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In Greece, thinking about Indian Democracy

The world would evaluate Indian democracy on its current principles and practices, including the election process
11:40 PM Apr 19, 2024 IST | Vivek Katju
in greece  thinking about indian democracy
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The election process to form a new Lok Sabha has begun. This will be the largest electoral exercise in human history to elect representatives on the basis of adult suffrage. Almost 97 crore voters have been registered to exercise their choice. One cannot but agree with the remark made by Justice Datta of the Supreme Court who is on the bench hearing the petition that the Voter-Verified Paper Audit Trail (VVPAT) should be counted for each vote cast on the Electronic Voting Machine (EVM). As reported in the media the judge observed “This is an electoral process. There has to be sanctity. Let nobody have apprehension that which is expected is not being done”. An impartial and fair election lies at the core of Indian democracy and the judge was rightly cautioning the Election Commission of India (ECI) that there should no reasonable doubt about the EVMs. It is the duty of the ECI to ensure this. At the same time, technology has to be harnessed to smoothly conduct the gigantic administrative jobs that holding Indian elections have become. And, the EVMs have harnessed technology and constitute a great advance in the management of elections. At the time of writing these lines the Supreme Court is hearing the petition and will no doubt give a suitable judgment to instill confidence among the people.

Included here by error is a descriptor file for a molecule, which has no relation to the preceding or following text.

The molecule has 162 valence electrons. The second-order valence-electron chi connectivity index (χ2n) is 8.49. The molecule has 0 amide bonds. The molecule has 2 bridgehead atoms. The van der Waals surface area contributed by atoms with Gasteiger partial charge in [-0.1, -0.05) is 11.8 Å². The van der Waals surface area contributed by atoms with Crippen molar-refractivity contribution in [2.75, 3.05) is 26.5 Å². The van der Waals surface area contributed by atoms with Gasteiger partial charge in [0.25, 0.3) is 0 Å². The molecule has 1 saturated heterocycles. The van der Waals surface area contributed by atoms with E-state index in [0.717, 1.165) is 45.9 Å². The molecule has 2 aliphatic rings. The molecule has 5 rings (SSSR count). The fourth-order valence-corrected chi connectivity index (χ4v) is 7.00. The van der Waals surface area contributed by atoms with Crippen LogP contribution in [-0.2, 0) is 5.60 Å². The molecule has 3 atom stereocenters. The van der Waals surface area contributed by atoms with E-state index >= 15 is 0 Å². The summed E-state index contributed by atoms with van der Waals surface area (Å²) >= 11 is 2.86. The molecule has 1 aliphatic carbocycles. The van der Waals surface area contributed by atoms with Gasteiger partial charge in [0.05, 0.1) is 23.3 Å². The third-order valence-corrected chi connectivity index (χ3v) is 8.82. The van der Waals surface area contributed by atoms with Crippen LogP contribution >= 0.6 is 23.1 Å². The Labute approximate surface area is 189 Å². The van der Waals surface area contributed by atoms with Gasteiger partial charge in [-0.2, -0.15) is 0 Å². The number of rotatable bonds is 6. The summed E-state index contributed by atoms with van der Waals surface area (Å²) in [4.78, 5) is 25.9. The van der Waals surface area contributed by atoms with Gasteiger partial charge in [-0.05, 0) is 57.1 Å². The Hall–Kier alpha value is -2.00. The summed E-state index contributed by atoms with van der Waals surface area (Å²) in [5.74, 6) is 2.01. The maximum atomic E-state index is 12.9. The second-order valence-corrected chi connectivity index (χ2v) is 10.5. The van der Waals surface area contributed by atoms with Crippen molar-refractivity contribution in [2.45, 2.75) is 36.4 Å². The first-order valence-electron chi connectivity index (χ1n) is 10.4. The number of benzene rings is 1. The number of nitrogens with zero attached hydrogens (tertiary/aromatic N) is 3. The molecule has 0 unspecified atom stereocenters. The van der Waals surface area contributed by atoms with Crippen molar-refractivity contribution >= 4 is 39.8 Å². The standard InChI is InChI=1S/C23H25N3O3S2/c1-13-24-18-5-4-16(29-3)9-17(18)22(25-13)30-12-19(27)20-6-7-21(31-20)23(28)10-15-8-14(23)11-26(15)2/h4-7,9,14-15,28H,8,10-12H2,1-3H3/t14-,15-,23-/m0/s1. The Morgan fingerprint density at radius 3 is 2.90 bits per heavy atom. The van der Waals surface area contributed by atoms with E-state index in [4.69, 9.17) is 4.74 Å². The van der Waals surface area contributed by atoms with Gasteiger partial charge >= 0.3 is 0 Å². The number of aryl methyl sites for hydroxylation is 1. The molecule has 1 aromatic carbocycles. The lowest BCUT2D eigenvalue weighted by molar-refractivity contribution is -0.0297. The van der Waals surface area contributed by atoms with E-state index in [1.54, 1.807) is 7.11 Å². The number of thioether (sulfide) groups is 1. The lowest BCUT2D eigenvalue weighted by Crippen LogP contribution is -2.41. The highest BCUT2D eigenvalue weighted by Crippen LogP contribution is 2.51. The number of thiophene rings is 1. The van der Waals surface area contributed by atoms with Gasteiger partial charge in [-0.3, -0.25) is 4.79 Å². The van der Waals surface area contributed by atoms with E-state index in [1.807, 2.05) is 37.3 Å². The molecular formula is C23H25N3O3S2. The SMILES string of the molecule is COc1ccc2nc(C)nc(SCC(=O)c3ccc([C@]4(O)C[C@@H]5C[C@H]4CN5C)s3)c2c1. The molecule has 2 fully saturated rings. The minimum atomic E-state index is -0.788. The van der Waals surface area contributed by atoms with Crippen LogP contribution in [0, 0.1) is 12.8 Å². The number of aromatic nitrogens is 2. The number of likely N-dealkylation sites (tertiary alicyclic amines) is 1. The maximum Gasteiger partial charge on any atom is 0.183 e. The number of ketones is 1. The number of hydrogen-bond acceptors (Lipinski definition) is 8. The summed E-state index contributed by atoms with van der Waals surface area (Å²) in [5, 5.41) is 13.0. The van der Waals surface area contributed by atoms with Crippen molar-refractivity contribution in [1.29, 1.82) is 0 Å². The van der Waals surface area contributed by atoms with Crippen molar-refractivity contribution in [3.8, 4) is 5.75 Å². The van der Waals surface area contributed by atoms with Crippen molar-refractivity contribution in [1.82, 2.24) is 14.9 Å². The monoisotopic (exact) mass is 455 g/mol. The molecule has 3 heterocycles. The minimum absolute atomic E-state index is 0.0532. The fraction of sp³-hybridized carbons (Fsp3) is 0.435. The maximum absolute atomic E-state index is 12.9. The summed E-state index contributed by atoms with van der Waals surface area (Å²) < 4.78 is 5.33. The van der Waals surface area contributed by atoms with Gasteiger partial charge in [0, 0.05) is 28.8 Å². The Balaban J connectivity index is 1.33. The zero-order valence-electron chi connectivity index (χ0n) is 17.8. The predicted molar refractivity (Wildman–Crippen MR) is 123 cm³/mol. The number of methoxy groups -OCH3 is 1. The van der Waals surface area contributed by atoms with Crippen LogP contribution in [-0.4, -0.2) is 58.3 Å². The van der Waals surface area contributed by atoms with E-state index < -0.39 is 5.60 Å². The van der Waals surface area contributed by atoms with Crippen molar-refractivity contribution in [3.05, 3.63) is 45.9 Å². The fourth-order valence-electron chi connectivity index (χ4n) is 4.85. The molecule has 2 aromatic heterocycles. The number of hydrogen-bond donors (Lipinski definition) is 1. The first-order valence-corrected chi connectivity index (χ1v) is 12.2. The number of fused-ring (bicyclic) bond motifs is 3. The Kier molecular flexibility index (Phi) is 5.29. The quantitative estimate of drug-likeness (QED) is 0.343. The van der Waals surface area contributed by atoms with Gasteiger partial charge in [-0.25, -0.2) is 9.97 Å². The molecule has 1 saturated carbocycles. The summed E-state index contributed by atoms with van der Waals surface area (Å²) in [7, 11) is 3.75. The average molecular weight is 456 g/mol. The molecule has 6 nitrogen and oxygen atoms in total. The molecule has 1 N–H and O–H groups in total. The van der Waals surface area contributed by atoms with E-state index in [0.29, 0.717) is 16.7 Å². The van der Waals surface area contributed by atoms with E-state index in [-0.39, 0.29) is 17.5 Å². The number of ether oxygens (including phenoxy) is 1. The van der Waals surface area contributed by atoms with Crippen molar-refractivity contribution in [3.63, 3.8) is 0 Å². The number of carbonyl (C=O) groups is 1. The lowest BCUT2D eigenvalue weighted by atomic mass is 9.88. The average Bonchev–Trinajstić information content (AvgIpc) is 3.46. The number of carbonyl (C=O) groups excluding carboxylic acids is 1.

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But I have strayed from the subject which I wish to focus in this article. I was recently in Greece and had the opportunity to briefly interact with a senior retired Greek official and also visit some of its world-famous tourist sites. The Greeks themselves and indeed the people of the West consider Greek political philosophers were the first to propound ideas which form the very basis of democracy. They also assert that Athens was the world’s oldest democracy. It was only natural that the senior official and I discussed India’s recent assertion that it is the ‘mother of democracy’. The official did not openly contest the view. He was aware of republican political structures in the time of the Buddha. He, however, briefly observed that the foundational principles of political democracy were debated and pondered over more rigourously in ancient Greece. There is no doubt that the Greek official’s brief comment is believed by many in the West and elsewhere who continue to refer to India as the world’s largest democracy in current times. This is obviously true. What is also true is that in ancient India there was the absence of dogma in spiritual matters and hence, a spirit of ‘democracy’ prevailed on these issues. In any event the world would evaluate Indian democracy on its current principles and practices, including the election process, and not by the past.